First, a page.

Thursday, 31 March 2011

A Moment in the Sun

I'm usually suspicious of massive new books--most writers who take 800 or 900 pages to tell a story usually do so in an incredibly undisciplined way, and if they weren't so self-indulgent (and had better editors) they could comfortably shave several hundred pages off and have a better book. After all, there aren't many writers who really have the talent to pull off a The Man Without Qualities or a Middlemarch.

However, one upcoming book has certainly got my interest: it's a 968-page novel by filmmaker John Sayles, who has previous form as a novelist. McSweeney's is putting it out (hopefully it's one of their excellent books, rather than one of their infuriating ones), and so has their traditional amazing production values. It looks like a massive, beautiful brick of a book. (Click the first image for a massive version, or the third for a less massive version not obscured by a sticker). The designer is as yet unknown.

The first four chapters were excerpted in an issue of the McSweeney's magazine, in a nice-looking chapbook format:

I always find excerpts like this a bit pointless (hence my dislike of Granta magazine, where half of the fiction always seems to be bits of upcoming novels, rather than stand-alone stories)--if the work is good, you want the whole book, and if it's not, you don't want to read any of it. I know that in this case it's a promotional tool more than anything else, but that doesn't stop me having a whinge.

Wednesday, 30 March 2011

More Lawrence (and Waugh)

And speaking of sexy ladies on Lawrence covers, here's another one. It's one of the two Penguin Essentials covers I didn't have (out of the set of 20) when I first posted about them here. (Click for huge version.)

It's rather lovely, and is by Lucy McLauchlan

The other missing cover was for Brideshead Revisited, this time by Jim Tierney (see his work on Jules Verne for Vintage here). Again, click for a huge version.

As much as I like these, it does raise the question of how necessary they are. In Australia there are currently five different editions of Brideshead available and in print, all from Penguin, who also have four different editions of Lady Chatterley's Lover in print (five if you count the Graphic Classics edition from the US). Yet there other great writers, who were once part of the Penguin Classics list, who are now completely out of print in English, or at least in the Commonwealth: Sean O'Faolain, Witold Gombrowicz, Jiří Weil, most of Colette, V S Pritchett, Martin Boyd, etc etc etc etc. This seems somewhat mad.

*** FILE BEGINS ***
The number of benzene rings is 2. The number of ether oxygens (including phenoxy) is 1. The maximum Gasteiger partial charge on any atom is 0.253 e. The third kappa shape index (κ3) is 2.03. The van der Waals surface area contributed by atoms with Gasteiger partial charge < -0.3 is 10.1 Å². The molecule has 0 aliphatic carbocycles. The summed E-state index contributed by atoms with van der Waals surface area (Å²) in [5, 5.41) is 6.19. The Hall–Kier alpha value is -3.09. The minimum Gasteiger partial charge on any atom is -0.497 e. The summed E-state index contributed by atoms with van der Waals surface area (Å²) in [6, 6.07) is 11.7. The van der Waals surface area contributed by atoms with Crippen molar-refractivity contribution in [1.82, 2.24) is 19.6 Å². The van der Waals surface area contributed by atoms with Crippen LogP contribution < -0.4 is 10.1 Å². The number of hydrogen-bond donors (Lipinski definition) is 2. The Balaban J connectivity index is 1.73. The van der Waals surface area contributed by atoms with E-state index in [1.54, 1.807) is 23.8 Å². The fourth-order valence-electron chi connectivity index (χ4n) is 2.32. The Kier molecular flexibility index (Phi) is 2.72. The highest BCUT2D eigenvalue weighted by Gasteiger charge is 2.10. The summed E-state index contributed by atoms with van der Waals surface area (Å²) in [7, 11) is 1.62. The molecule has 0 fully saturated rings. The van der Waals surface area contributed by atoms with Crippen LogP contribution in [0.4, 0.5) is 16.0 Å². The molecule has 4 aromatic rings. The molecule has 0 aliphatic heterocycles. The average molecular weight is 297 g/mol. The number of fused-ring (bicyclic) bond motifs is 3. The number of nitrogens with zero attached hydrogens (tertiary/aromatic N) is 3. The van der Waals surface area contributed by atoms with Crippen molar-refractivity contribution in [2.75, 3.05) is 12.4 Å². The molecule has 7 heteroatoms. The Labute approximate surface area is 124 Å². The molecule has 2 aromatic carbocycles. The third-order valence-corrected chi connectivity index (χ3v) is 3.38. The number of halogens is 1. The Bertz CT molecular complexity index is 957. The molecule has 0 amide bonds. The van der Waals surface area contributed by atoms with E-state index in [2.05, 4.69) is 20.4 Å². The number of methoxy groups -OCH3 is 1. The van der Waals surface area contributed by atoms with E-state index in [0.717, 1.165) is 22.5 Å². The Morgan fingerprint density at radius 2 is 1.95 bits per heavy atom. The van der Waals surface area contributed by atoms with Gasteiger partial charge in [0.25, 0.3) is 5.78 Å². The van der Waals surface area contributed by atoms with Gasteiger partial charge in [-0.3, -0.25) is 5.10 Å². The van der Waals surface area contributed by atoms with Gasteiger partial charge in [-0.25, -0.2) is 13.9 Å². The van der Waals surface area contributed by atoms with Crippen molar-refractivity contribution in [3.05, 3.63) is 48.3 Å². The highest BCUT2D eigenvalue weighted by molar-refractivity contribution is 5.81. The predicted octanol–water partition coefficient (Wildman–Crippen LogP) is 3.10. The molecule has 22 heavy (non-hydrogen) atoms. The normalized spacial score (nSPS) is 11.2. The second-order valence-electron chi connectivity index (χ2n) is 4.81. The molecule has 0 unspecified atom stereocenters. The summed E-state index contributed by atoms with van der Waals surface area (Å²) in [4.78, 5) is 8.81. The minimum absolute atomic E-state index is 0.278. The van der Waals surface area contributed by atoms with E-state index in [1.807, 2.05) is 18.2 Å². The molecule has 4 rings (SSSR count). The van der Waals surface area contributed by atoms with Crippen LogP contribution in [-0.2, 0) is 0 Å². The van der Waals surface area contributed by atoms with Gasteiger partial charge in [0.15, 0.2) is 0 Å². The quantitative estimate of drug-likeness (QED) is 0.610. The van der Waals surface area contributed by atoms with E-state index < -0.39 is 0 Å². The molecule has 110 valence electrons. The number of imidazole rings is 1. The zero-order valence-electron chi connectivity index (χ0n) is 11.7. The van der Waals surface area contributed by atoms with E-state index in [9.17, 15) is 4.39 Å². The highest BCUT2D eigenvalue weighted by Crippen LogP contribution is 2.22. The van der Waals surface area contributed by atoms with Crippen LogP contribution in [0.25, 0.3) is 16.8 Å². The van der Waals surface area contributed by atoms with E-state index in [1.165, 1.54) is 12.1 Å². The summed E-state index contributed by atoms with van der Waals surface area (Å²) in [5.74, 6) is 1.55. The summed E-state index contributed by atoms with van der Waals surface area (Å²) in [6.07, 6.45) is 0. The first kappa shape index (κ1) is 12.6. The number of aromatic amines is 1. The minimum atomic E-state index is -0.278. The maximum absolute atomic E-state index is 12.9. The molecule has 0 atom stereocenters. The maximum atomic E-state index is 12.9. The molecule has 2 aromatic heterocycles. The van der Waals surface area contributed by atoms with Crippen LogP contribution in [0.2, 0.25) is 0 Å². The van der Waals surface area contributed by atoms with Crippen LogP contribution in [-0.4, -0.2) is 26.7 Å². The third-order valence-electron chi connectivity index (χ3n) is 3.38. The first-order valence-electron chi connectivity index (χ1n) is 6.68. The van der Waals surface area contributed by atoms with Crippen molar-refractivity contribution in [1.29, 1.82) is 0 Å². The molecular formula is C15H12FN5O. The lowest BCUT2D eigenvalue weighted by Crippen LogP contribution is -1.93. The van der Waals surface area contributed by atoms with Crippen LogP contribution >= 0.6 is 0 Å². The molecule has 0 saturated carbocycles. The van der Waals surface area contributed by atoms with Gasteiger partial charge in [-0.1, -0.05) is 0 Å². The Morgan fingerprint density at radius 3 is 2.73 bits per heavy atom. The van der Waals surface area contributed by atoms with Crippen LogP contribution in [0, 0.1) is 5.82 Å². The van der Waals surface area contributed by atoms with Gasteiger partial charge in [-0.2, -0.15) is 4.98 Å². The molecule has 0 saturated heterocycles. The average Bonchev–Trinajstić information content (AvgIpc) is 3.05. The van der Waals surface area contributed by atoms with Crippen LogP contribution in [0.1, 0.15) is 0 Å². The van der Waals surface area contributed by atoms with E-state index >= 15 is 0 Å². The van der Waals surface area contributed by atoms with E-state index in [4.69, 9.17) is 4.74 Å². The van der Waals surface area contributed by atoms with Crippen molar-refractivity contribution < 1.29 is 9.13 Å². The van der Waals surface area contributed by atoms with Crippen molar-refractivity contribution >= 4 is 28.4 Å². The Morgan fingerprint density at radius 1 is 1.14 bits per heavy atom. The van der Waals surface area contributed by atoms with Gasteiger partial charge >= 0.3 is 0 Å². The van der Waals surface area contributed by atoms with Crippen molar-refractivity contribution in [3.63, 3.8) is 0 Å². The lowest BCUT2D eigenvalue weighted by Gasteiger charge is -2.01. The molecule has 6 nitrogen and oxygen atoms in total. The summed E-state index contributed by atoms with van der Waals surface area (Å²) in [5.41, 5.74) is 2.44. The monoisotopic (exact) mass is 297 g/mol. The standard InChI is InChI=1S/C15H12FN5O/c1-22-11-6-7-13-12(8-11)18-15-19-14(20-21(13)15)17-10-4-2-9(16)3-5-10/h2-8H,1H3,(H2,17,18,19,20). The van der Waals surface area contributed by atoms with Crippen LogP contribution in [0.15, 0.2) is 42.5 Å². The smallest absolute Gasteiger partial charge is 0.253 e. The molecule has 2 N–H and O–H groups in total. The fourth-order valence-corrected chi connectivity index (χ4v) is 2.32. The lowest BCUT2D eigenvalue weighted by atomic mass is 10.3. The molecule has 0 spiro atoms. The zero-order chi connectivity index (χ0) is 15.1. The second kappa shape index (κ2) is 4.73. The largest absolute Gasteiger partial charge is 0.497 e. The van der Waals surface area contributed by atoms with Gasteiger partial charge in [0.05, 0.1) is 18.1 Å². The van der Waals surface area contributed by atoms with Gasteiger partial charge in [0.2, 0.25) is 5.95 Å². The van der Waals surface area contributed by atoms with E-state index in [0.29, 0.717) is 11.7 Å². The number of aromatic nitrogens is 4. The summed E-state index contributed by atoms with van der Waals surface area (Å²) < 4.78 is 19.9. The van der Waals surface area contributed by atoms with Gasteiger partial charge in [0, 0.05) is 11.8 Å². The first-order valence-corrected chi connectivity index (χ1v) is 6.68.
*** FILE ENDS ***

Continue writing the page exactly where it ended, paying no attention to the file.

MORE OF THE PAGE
Monday, 28 March 2011

Gauld on Lawrence Covers

I couldn't resist this wonderful Tom Gauld cartoon on book design.

Gauld, of course, knows what of he speaks: see my post on his book cover design here. As a taster, here's his Three Musketeers cover (click for bigger).

For D. H. Lawrence covers WITHOUT sexy ladies, see here, and WITH sexy ladies, see here, and WITHOUT a clue, see here.

Thursday, 24 March 2011


Spotted at the excellent John Gall's blog: Vintage US's new covers for James M. Cain's three most famous (and filmed) novels, created by Megan Wilson and Evan Gaffney.


UPDATE: The sideways layout may be a reference to the occasional practise in the past of giving horizontal covers to various pulp and crime books. See here and here for more examples.

Monday, 21 March 2011

Imminent Fancy Classics

Have a sneaky look at some of the Penguin Deluxe Classics coming from the US later this year.

First, Roald Dahl. Comics artist Ivan Brunetti tackles Willy Wonka...

..while Jordan Crane has a go at the Giant Peach. (I talked about Crane's work here and here, too.)